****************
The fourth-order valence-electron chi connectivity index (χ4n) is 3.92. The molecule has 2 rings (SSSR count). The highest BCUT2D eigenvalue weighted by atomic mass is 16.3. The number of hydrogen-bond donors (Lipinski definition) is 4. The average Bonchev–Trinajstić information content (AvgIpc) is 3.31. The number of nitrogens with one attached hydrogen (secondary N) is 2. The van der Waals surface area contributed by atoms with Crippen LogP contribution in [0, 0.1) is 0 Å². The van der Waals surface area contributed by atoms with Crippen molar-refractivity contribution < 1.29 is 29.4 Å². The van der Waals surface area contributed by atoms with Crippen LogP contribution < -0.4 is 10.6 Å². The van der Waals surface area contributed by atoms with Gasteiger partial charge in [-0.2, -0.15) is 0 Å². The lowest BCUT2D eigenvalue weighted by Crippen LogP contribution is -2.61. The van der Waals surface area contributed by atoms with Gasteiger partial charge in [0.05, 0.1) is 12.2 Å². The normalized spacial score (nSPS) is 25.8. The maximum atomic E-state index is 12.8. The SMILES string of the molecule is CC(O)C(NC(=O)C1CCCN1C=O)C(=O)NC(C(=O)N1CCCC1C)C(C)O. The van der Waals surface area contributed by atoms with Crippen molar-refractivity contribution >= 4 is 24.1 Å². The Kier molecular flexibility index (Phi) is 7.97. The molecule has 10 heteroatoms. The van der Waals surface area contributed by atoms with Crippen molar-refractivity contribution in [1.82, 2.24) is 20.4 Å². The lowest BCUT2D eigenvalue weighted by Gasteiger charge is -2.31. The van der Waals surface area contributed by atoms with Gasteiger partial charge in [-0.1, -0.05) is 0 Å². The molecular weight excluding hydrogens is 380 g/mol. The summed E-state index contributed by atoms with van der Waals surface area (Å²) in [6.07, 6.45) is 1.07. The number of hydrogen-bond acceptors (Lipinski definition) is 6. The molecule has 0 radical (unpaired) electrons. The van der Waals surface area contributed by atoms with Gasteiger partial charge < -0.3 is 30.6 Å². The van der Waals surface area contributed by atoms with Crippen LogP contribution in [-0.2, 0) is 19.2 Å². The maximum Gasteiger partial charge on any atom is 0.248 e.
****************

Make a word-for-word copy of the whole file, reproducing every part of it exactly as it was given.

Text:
The fourth-order valence-electron chi connectivity index (χ4n) is 3.92. The molecule has 2 rings (SSSR count). The highest BCUT2D eigenvalue weighted by atomic mass is 16.3. The number of hydrogen-bond donors (Lipinski definition) is 4. The average Bonchev–Trinajstić information content (AvgIpc) is 3.31. The number of nitrogens with one attached hydrogen (secondary N) is 2. The van der Waals surface area contributed by atoms with Crippen LogP contribution in [0, 0.1) is 0 Å². The van der Waals surface area contributed by atoms with Crippen molar-refractivity contribution < 1.29 is 29.4 Å². The van der Waals surface area contributed by atoms with Crippen LogP contribution < -0.4 is 10.6 Å². The van der Waals surface area contributed by atoms with Gasteiger partial charge in [-0.2, -0.15) is 0 Å². The lowest BCUT2D eigenvalue weighted by Crippen LogP contribution is -2.61. The van der Waals surface area contributed by atoms with Gasteiger partial charge in [0.05, 0.1) is 12.2 Å². The normalized spacial score (nSPS) is 25.8. The maximum atomic E-state index is 12.8. The SMILES string of the molecule is CC(O)C(NC(=O)C1CCCN1C=O)C(=O)NC(C(=O)N1CCCC1C)C(C)O. The van der Waals surface area contributed by atoms with Crippen molar-refractivity contribution >= 4 is 24.1 Å². The Kier molecular flexibility index (Phi) is 7.97. The molecule has 10 heteroatoms. The van der Waals surface area contributed by atoms with Crippen molar-refractivity contribution in [1.82, 2.24) is 20.4 Å². The lowest BCUT2D eigenvalue weighted by Gasteiger charge is -2.31. The van der Waals surface area contributed by atoms with Gasteiger partial charge in [-0.1, -0.05) is 0 Å². The molecular weight excluding hydrogens is 380 g/mol. The summed E-state index contributed by atoms with van der Waals surface area (Å²) in [6.07, 6.45) is 1.07. The number of hydrogen-bond acceptors (Lipinski definition) is 6. The molecule has 0 radical (unpaired) electrons. The van der Waals surface area contributed by atoms with Gasteiger partial charge < -0.3 is 30.6 Å². The van der Waals surface area contributed by atoms with Crippen LogP contribution in [-0.2, 0) is 19.2 Å². The maximum Gasteiger partial charge on any atom is 0.248 e.